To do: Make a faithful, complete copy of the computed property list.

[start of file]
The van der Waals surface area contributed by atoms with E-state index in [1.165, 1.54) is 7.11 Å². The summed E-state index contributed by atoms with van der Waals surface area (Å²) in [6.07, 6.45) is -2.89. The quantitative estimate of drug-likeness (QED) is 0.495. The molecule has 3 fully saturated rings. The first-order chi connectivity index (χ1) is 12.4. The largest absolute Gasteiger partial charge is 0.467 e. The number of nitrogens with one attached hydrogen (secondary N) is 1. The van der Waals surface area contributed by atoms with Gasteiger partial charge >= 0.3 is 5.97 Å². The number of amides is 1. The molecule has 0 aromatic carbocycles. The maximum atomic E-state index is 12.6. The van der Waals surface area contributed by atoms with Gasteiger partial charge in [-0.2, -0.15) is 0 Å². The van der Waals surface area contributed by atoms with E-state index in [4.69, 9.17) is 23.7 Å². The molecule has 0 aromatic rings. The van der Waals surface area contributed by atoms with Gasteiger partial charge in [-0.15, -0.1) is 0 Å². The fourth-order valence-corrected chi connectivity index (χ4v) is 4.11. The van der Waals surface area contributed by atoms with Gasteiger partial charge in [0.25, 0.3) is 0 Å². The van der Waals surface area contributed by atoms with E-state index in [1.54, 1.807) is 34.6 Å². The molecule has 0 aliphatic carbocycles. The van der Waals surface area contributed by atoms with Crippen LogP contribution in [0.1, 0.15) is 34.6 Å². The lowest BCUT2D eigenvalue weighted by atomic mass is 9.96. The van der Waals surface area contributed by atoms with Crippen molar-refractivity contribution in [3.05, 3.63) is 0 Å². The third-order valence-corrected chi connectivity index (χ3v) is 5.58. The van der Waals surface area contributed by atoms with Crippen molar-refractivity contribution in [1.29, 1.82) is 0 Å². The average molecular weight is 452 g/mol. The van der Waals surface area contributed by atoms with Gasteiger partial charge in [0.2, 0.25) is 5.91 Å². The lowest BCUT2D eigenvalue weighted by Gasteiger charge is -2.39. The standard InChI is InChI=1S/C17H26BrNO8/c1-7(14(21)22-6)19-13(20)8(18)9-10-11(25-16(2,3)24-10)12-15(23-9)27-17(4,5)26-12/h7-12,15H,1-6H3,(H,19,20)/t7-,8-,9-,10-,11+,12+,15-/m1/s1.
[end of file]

The van der Waals surface area contributed by atoms with E-state index in [1.165, 1.54) is 7.11 Å². The summed E-state index contributed by atoms with van der Waals surface area (Å²) in [6.07, 6.45) is -2.89. The quantitative estimate of drug-likeness (QED) is 0.495. The molecule has 3 fully saturated rings. The first-order chi connectivity index (χ1) is 12.4. The largest absolute Gasteiger partial charge is 0.467 e. The number of nitrogens with one attached hydrogen (secondary N) is 1. The van der Waals surface area contributed by atoms with Gasteiger partial charge >= 0.3 is 5.97 Å². The number of amides is 1. The molecule has 0 aromatic carbocycles. The maximum atomic E-state index is 12.6. The van der Waals surface area contributed by atoms with Gasteiger partial charge in [-0.2, -0.15) is 0 Å². The van der Waals surface area contributed by atoms with E-state index in [4.69, 9.17) is 23.7 Å². The molecule has 0 aromatic rings. The van der Waals surface area contributed by atoms with Gasteiger partial charge in [-0.15, -0.1) is 0 Å². The fourth-order valence-corrected chi connectivity index (χ4v) is 4.11. The van der Waals surface area contributed by atoms with Gasteiger partial charge in [0.25, 0.3) is 0 Å². The van der Waals surface area contributed by atoms with E-state index in [1.54, 1.807) is 34.6 Å². The molecule has 0 aliphatic carbocycles. The van der Waals surface area contributed by atoms with Crippen LogP contribution in [0.1, 0.15) is 34.6 Å². The lowest BCUT2D eigenvalue weighted by atomic mass is 9.96. The van der Waals surface area contributed by atoms with Crippen molar-refractivity contribution in [3.05, 3.63) is 0 Å². The third-order valence-corrected chi connectivity index (χ3v) is 5.58. The van der Waals surface area contributed by atoms with Crippen molar-refractivity contribution in [1.29, 1.82) is 0 Å². The average molecular weight is 452 g/mol. The van der Waals surface area contributed by atoms with Gasteiger partial charge in [0.2, 0.25) is 5.91 Å². The lowest BCUT2D eigenvalue weighted by Gasteiger charge is -2.39. The standard InChI is InChI=1S/C17H26BrNO8/c1-7(14(21)22-6)19-13(20)8(18)9-10-11(25-16(2,3)24-10)12-15(23-9)27-17(4,5)26-12/h7-12,15H,1-6H3,(H,19,20)/t7-,8-,9-,10-,11+,12+,15-/m1/s1.